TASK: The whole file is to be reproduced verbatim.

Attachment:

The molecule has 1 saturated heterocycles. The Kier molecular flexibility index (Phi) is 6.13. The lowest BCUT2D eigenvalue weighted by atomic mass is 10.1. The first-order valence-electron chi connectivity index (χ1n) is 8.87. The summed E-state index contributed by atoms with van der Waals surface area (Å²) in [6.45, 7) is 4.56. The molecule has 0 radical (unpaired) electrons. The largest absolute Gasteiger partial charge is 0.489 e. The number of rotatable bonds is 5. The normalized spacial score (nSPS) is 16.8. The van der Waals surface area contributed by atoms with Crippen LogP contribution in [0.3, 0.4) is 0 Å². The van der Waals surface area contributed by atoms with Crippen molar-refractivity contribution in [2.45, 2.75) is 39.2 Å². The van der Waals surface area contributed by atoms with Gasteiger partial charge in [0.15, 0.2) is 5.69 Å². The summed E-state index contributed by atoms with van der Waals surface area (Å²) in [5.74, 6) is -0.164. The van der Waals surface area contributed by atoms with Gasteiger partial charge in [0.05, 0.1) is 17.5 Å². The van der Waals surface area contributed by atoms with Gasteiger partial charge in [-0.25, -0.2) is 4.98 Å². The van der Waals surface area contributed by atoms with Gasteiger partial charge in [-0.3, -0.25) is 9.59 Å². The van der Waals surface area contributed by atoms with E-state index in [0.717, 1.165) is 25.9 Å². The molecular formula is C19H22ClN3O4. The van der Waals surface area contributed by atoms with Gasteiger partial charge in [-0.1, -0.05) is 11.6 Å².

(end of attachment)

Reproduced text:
The molecule has 1 saturated heterocycles. The Kier molecular flexibility index (Phi) is 6.13. The lowest BCUT2D eigenvalue weighted by atomic mass is 10.1. The first-order valence-electron chi connectivity index (χ1n) is 8.87. The summed E-state index contributed by atoms with van der Waals surface area (Å²) in [6.45, 7) is 4.56. The molecule has 0 radical (unpaired) electrons. The largest absolute Gasteiger partial charge is 0.489 e. The number of rotatable bonds is 5. The normalized spacial score (nSPS) is 16.8. The van der Waals surface area contributed by atoms with Crippen LogP contribution in [0.3, 0.4) is 0 Å². The van der Waals surface area contributed by atoms with Crippen molar-refractivity contribution in [2.45, 2.75) is 39.2 Å². The van der Waals surface area contributed by atoms with Gasteiger partial charge in [0.15, 0.2) is 5.69 Å². The summed E-state index contributed by atoms with van der Waals surface area (Å²) in [5.74, 6) is -0.164. The van der Waals surface area contributed by atoms with Gasteiger partial charge in [0.05, 0.1) is 17.5 Å². The van der Waals surface area contributed by atoms with Gasteiger partial charge in [-0.25, -0.2) is 4.98 Å². The van der Waals surface area contributed by atoms with Gasteiger partial charge in [-0.3, -0.25) is 9.59 Å². The van der Waals surface area contributed by atoms with E-state index in [0.717, 1.165) is 25.9 Å². The molecular formula is C19H22ClN3O4. The van der Waals surface area contributed by atoms with Gasteiger partial charge in [-0.1, -0.05) is 11.6 Å².